September 25, 2008
By Hilarie Kincaid, Indio, CA

She took a drag from her “not-so-last” cigarette, buying time.
I waited impatiently
and watched the smoke curling up
and Up
and Up
to disperse
and merge with the air, giving it a milky pallor.
I cleared my throat.
She looked at me.
There was a dark red lipstick ring around the rim of the filter,
clashing with the faded burnt sienna color.
She closed her eyes.
As if afraid to look in mine,
because then her façade of self-control would shatter.
She tilted her head towards the sky, and began to speak.
Her words stabbed.
Shot to the heart, and clawed their way through, hitting every blood vessel in their path,
although they were weak and senseless, filled with clichés and false truths.
Love hurts.
Love is fake. It doesn’t exist in the real world.
Not worth it.
Hurt me.
Words fell from her lips like rain,
forming ripples in the pool of bitterness on the table in front of her.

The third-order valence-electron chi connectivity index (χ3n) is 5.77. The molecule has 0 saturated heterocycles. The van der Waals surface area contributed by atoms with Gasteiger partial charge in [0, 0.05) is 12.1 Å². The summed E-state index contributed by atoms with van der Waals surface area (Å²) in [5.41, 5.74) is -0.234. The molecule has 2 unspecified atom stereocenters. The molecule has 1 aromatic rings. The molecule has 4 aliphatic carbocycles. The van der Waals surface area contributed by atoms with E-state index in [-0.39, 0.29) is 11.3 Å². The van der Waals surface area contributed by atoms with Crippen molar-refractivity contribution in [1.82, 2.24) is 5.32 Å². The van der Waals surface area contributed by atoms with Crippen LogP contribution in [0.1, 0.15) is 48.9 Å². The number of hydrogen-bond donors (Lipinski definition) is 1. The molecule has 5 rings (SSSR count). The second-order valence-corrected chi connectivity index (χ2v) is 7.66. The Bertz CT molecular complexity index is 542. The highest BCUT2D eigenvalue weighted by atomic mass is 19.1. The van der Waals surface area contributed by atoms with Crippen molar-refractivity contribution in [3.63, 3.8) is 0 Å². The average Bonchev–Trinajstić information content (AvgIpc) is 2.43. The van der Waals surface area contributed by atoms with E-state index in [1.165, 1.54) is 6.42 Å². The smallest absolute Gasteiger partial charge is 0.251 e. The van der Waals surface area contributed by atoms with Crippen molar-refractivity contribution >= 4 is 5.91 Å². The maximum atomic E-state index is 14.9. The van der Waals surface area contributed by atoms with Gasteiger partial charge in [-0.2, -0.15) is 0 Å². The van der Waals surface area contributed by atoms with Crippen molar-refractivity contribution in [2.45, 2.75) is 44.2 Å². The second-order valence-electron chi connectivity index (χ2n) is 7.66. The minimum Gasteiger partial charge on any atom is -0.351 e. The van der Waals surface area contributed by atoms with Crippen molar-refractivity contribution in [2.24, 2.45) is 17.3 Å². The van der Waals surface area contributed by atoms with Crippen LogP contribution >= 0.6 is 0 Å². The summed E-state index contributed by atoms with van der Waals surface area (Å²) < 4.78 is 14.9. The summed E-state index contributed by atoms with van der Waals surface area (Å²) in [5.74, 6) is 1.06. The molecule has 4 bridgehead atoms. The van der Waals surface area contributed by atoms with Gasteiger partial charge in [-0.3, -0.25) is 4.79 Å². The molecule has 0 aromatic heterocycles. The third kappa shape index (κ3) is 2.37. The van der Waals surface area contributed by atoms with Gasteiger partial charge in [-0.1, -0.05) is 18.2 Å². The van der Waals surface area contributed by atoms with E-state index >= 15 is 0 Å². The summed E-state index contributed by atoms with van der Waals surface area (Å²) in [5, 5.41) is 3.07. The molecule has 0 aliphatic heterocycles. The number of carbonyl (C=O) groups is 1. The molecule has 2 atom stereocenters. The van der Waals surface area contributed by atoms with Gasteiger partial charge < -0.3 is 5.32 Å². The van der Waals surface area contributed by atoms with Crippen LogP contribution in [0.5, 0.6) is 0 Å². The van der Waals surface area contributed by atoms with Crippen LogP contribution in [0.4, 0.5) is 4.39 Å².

She’d had enough.
She took another drag of her cigarette.
The ash dangled off the end, precariously balanced.
It could fall apart at any second without the right management.
We could fall apart at any second with the right management,
the right words,
the right touch.
I was scared.
The majority of her lipstick had rubbed off, collected on the filter.
I breathed the smoke in.
Secondhand kills.
Her voice rose and fell with emotion.
I could smell her anger,
heavy and rich.
I could smell her sadness,
cold and damp.
She had stopped talking.
The flow of speech, nonsensical to my despairing ears, was over.
I sighed in relief.
And then I watched her walk away,
words caught in my throat,
the words that would fix it all,
and she would turn around.
But they choked me,
and I couldn’t say them.
The first tear I’d ever cried in my life fell from my eyes, was cast out.
It joined the pool my silence had made,
on the same table as hers, close but not touching.
Never touching.
My eyes were scattered, looking for more details, more distractions.
The table was dark green.
Strange I should notice that now.
I had sat at this table with her every day for the past ten years.
I’d never noticed its color.
Maybe I should have.

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